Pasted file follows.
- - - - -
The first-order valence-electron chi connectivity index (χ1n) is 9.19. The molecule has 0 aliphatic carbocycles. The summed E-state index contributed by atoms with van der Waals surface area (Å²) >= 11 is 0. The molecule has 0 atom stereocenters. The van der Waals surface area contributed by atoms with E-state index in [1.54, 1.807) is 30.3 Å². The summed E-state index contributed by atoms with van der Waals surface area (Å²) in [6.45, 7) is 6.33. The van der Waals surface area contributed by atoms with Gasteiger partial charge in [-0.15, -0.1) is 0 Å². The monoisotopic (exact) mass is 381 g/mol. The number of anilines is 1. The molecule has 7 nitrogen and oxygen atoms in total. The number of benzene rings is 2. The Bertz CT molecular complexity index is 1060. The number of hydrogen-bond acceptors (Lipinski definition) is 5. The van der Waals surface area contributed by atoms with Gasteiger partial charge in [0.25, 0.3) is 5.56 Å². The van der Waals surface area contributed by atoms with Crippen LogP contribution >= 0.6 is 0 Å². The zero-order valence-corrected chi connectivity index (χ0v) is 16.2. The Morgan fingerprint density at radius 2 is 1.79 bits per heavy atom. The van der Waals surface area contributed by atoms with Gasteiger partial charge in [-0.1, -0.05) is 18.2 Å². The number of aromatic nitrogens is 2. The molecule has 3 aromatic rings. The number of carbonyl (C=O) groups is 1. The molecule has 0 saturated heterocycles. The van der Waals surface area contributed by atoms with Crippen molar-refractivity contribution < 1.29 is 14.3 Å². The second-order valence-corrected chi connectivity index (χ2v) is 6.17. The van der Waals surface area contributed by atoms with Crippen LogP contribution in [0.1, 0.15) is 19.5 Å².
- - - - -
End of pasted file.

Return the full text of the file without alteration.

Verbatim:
The first-order valence-electron chi connectivity index (χ1n) is 9.19. The molecule has 0 aliphatic carbocycles. The summed E-state index contributed by atoms with van der Waals surface area (Å²) >= 11 is 0. The molecule has 0 atom stereocenters. The van der Waals surface area contributed by atoms with E-state index in [1.54, 1.807) is 30.3 Å². The summed E-state index contributed by atoms with van der Waals surface area (Å²) in [6.45, 7) is 6.33. The van der Waals surface area contributed by atoms with Gasteiger partial charge in [-0.15, -0.1) is 0 Å². The monoisotopic (exact) mass is 381 g/mol. The number of anilines is 1. The molecule has 7 nitrogen and oxygen atoms in total. The number of benzene rings is 2. The Bertz CT molecular complexity index is 1060. The number of hydrogen-bond acceptors (Lipinski definition) is 5. The van der Waals surface area contributed by atoms with Gasteiger partial charge in [0.25, 0.3) is 5.56 Å². The van der Waals surface area contributed by atoms with Crippen LogP contribution >= 0.6 is 0 Å². The zero-order valence-corrected chi connectivity index (χ0v) is 16.2. The Morgan fingerprint density at radius 2 is 1.79 bits per heavy atom. The van der Waals surface area contributed by atoms with Gasteiger partial charge in [-0.1, -0.05) is 18.2 Å². The number of aromatic nitrogens is 2. The molecule has 3 aromatic rings. The number of carbonyl (C=O) groups is 1. The molecule has 0 saturated heterocycles. The van der Waals surface area contributed by atoms with Crippen molar-refractivity contribution < 1.29 is 14.3 Å². The second-order valence-corrected chi connectivity index (χ2v) is 6.17. The van der Waals surface area contributed by atoms with Crippen LogP contribution in [0.1, 0.15) is 19.5 Å².